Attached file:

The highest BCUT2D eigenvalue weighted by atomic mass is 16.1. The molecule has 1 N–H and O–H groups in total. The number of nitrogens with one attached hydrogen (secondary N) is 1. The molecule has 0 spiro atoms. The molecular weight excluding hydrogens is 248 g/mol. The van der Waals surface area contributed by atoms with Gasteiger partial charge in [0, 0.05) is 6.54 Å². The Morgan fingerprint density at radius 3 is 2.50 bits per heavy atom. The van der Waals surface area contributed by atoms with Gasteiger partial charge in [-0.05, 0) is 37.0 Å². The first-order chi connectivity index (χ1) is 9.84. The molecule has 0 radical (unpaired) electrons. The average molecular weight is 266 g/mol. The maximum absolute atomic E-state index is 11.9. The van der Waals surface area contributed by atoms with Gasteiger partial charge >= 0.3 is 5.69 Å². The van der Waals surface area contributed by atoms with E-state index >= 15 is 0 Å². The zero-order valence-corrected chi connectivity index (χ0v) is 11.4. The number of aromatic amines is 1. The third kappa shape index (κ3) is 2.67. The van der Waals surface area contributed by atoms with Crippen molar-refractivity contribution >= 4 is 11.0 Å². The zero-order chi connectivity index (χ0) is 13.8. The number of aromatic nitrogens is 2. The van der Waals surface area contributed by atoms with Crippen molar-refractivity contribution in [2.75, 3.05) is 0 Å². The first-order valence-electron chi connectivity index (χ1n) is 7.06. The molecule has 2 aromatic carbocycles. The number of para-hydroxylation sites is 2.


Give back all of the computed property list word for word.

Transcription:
The highest BCUT2D eigenvalue weighted by atomic mass is 16.1. The molecule has 1 N–H and O–H groups in total. The number of nitrogens with one attached hydrogen (secondary N) is 1. The molecule has 0 spiro atoms. The molecular weight excluding hydrogens is 248 g/mol. The van der Waals surface area contributed by atoms with Gasteiger partial charge in [0, 0.05) is 6.54 Å². The Morgan fingerprint density at radius 3 is 2.50 bits per heavy atom. The van der Waals surface area contributed by atoms with Gasteiger partial charge in [-0.05, 0) is 37.0 Å². The first-order chi connectivity index (χ1) is 9.84. The molecule has 0 radical (unpaired) electrons. The average molecular weight is 266 g/mol. The maximum absolute atomic E-state index is 11.9. The van der Waals surface area contributed by atoms with Gasteiger partial charge >= 0.3 is 5.69 Å². The van der Waals surface area contributed by atoms with E-state index >= 15 is 0 Å². The zero-order valence-corrected chi connectivity index (χ0v) is 11.4. The number of aromatic amines is 1. The third kappa shape index (κ3) is 2.67. The van der Waals surface area contributed by atoms with Crippen molar-refractivity contribution >= 4 is 11.0 Å². The zero-order chi connectivity index (χ0) is 13.8. The number of aromatic nitrogens is 2. The van der Waals surface area contributed by atoms with Crippen molar-refractivity contribution in [2.75, 3.05) is 0 Å². The first-order valence-electron chi connectivity index (χ1n) is 7.06. The molecule has 2 aromatic carbocycles. The number of para-hydroxylation sites is 2.